Progressive move

Progressive move

The amendments proposed for the Child Labour (Prohibition and Regulation) Act, 1986, approved by the Union cabinet this week, will bring the law in conformity with the provisions of the right to education legislation and the International Labour Organisation’s (ILO) convention on child labour.

Though the law on child labour has been in place for long its implementation has been tardy. But the problem was not only with implementation.

Even the definition of child labour has not been satisfactory and has left loopholes which are exploited. This became clear with the implementation of the RTE Act, which provides for free and compulsory education for all children in the age group of 6-14.

The existing law had only banned the employment of children under 14 in hazardous areas of work and regulated their working conditions in non-hazardous areas.
The proposed law provides for a ban on employment of children under 14 in any area, hazardous or non-hazardous.

The mandate for compulsory education under the RTE Act would be meaningless otherwise. There is still a loophole here because the ban is only on commercial employment of children.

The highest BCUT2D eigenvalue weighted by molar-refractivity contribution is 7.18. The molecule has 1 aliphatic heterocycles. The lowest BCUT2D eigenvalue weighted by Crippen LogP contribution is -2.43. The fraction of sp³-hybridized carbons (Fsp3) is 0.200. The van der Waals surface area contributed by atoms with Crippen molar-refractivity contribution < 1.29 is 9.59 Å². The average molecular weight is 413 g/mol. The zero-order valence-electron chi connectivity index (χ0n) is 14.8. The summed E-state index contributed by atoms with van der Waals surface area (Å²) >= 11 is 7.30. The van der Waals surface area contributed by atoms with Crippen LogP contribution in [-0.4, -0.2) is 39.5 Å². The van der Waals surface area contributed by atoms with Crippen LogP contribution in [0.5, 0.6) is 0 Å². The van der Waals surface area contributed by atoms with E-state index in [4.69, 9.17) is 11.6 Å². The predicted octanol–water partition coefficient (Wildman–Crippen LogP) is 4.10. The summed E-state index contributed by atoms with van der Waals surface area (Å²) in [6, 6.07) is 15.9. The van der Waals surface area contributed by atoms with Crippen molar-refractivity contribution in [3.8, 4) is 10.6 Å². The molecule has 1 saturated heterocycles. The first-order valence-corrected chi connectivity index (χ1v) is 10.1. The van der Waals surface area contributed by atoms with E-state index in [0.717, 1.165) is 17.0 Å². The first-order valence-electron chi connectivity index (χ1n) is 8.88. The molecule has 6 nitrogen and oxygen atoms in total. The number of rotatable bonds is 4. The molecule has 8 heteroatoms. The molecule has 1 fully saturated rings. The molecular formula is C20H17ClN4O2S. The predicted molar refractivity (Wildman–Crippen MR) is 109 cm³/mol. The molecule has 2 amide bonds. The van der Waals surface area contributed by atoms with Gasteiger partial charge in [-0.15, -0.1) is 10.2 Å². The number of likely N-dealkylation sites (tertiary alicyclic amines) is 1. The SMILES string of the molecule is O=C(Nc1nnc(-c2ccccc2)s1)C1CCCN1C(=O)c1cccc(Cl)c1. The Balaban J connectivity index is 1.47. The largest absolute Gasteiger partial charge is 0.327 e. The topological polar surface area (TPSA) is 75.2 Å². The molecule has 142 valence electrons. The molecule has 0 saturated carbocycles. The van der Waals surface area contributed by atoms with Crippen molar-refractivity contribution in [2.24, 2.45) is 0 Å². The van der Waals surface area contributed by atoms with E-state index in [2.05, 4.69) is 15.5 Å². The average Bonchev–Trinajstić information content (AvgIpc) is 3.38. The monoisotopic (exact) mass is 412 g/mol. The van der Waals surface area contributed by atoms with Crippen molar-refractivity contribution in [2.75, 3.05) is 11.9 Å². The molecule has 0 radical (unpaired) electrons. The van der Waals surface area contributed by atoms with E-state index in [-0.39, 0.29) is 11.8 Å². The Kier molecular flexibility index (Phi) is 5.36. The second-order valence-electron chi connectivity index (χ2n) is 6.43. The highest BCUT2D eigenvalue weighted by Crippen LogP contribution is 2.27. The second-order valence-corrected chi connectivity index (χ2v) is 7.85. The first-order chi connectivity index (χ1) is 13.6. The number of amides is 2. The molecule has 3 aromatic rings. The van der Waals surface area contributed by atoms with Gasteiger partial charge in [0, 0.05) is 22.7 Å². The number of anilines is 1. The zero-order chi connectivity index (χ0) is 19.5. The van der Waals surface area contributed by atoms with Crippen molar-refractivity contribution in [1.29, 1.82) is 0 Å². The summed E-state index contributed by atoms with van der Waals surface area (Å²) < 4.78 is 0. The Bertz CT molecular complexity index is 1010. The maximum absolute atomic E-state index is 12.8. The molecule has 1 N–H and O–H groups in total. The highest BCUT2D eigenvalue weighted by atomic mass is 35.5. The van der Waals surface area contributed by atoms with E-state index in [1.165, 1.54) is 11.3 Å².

They may continue to be employed in farms and homes if there is no payment of wages. This is in acceptance of the reality that children work for parents in houses and shops and on farms.

It must be ensured that the provision is not misused through misrepresentation. The regulatory provision has been shifted to the 14-18 age group. Children in this age group are prohibited from employment in hazardous areas of work.

Those in this age group are considered adolescents by the new law. The UN convention on child rights considers all under the age of 18 as children. It would have been simpler if the new law also had accepted this.

Considering the difficulties in proving the age of children and even in deciding the nature of hazard at work a complete ban on employment of all children under 18 would have been better.


While the proposed law is an improvement on the existing one, the lesson from the past is that effective implementation is all-important for its success. Unfortunately child labour is still considered normal in society.

The economic compulsions of many families which drive children to  the work place will not easily go away. The responsibility of the police machinery, bodies like the commission on child rights and of social organisations are clear in the enforcement of the law.

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